Santa Monica, CA -- Consumer Watchdog today joined the Electronic Privacy Information Center (EPIC) and other privacy groups in asking the Federal Trade Commission to investigate Facebook for allegedly tracking users after they have logged out of Facebook and for its new features associated with “Frictionless Sharing.”
The groups alerted the FTC to reports that Facebook has been using cookies to track the Internet activity of users even after they have logged out of Facebook, in direct opposition to Facebook’s representations that it does not engage in this practice.
The groups also outlined the privacy concerns of “Frictionless Sharing,” Facebook’s new system that broadcasts personal information through new features such as Ticker, Timeline, and Open Graph. These new features allow Facebook to choose which information will be displayed more prominently on a user’s profile, and give Facebook the power to automatically share information like when a user reads an article, listens to a song, or watches a TV show on social apps.
Read the groups’ letter here: http://www.consumerwatchdog.org/resources/ltrepicftc092811.pdf
“Once again Facebook has been violating its own stated privacy policies, this time by tracking users even after they logged out,” said John M. Simpson, Consumer Watchdog’s Privacy Project Director. “The FTC needs to halt Facebook’s intrusive, abusive and deceptive practices.”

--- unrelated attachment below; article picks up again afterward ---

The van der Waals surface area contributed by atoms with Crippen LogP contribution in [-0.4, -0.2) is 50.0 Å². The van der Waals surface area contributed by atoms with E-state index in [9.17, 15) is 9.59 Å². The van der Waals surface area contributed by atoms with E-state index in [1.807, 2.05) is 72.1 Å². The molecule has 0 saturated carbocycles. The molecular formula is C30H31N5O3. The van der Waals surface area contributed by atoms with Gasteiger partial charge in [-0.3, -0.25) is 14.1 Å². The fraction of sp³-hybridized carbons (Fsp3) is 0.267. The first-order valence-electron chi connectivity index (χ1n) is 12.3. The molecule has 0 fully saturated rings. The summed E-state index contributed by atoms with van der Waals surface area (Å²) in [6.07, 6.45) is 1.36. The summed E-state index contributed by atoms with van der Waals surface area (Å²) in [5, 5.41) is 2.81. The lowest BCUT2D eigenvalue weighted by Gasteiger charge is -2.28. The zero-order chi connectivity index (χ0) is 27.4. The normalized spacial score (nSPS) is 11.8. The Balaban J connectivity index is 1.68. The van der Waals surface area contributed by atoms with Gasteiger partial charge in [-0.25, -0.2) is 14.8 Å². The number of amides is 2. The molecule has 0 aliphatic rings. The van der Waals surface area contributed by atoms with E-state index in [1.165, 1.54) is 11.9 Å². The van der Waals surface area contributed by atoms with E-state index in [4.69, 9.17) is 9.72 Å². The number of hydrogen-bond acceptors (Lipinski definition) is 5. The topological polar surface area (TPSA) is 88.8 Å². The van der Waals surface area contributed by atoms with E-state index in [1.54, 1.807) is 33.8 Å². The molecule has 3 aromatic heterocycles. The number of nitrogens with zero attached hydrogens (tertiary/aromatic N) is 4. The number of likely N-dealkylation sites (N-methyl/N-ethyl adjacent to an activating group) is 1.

The letter calls upon the FTC to use its authority under Section 5 of the Federal Trade Commission Act to investigate Facebook’s tracking practices and new features:
“Much of the data which Facebook now plans to publicize in new ways was shared by users who relied on a different privacy framework, or, in the case of post-log-out tracking, on Facebook’s representations of a different framework. For users who wish to maintain something approaching their old privacy settings, Facebook has offered solutions that are confusing, impractical, and unfair. By concealing the company’s tracking of users’ post-log-out activity and materially changing the framework under which users’ share data without providing a clear opportunity for users to maintain existing privacy protections, Facebook is engaging in unfair and deceptive trade practices.”
“The new ‘Frictionless Sharing’ features are just more examples of Facebook disregarding the privacy of its users by making sweeping changes that expose personal information without giving users the chance to choose what information they want shared with the world,” said Laura Antonini, research attorney at Consumer Watchdog.
The letter was signed by Marc Rotenberg, EPIC executive director, Lillie Coney, EPIC Associate Director, and David Jacobs, EPIC consumer protection fellow. Besides Consumer Watchdog other organizations joining the call to the FTC were the American Civil Liberties Union, The American Library Association, Bill of Rights Defense Committee, The Center for Digital Democracy, The Center for Media and Democracy, Consumer Action, Privacy Activism, and Privacy Times in calling upon the FTC to investigate Facebook.
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